Grim UK, Germany economic data highlights virus devastation

The economic carnage unleashed by the coronavirus pandemic was brought into sharper focus on Thursday, with grim data showing major slumps in German and French industrial output and the British economy forecast to slump 14 percent this year.

Governments around the world are under immense pressure to ease the economic pain caused by measures to stop the virus, which has claimed at least 260,000 lives, left half of humanity under some form of lockdown and made millions jobless.

Some European and Asian nations are now cautiously easing restrictions hoping to stabilise their reeling economies, and US President Donald Trump is pushing for lockdown measures to be lifted.

But experts have warned that social distancing measures remain necessary until a vaccine is developed — and governments are keen to avoid a devastating second wave of infections.

/ Alex EdelmanFirefighters and paramedics transport a suspected COVID-19 patient in Glen Burnie, Maryland

The British government was on Thursday reviewing lockdown measures, with a partial easing expected to be announced this weekend.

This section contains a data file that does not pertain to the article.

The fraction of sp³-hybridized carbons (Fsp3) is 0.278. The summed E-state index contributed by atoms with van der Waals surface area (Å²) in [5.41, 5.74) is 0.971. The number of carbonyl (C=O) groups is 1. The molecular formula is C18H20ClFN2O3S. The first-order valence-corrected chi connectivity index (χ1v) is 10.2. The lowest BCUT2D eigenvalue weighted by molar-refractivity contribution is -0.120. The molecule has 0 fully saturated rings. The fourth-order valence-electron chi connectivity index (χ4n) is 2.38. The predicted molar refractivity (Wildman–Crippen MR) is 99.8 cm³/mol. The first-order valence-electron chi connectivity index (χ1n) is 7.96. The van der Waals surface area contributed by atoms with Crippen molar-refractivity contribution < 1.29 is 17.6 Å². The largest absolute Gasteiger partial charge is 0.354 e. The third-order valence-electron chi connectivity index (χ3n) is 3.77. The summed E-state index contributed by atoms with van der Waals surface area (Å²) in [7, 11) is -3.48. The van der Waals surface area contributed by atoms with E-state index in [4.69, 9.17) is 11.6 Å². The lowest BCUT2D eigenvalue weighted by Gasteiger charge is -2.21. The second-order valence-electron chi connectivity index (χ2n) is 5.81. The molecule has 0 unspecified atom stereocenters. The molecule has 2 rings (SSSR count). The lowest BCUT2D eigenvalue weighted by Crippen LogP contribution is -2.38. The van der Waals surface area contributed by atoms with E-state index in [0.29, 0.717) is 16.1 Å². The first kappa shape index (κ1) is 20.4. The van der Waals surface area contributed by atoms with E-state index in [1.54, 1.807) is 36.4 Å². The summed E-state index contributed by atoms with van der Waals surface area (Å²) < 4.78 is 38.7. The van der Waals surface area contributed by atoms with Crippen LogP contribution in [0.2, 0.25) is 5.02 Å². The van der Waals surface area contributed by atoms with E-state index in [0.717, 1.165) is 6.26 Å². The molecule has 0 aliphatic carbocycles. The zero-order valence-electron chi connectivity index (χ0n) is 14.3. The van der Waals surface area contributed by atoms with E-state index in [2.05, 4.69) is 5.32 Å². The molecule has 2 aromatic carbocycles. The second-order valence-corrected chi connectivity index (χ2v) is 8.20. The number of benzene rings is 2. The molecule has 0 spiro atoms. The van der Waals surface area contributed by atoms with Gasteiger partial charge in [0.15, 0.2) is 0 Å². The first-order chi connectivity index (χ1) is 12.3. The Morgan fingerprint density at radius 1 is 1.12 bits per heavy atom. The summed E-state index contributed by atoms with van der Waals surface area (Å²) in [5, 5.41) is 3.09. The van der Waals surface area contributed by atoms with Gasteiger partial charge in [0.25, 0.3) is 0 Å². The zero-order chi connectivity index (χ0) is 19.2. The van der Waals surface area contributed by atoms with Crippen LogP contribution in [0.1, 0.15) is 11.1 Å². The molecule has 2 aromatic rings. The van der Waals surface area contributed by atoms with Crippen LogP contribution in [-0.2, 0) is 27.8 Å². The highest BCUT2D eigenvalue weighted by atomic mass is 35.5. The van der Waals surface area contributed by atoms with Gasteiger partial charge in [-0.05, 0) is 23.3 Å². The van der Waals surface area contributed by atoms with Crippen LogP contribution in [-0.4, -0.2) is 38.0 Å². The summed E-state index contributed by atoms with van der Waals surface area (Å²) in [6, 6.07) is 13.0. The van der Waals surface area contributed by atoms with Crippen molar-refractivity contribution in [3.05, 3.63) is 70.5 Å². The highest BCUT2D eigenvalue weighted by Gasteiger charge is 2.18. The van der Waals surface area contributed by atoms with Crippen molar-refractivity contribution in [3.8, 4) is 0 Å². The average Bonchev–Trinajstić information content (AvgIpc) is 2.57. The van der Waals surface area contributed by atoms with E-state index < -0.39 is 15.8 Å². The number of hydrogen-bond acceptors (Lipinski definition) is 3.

The easing has already begun in Germany, Europe’s largest economy, while France is inching towards its own loosening of lockdowns.

Highlighting the economic imperative, the Bank of England said the GDP of Britain — which has the second-highest number of deaths in the world — was set to plummet 14 percent this year.

The forecast came a day after the European Union warned of a 7.7-percent eurozone contraction in 2020.

/ Piero CruciattiRestaurant owners protest on Piazza Sempione in Milan against the prolonged closures of their businesses

Industrial production in Germany fell by 9.2 percent month-on-month in March, official figures showed Thursday, the worst fall since the manufacturing output data series was started in 1991.

The slump in France was even greater with industrial output dropping by 16.2 percent in March on a monthly basis, statistics institute Insee reported.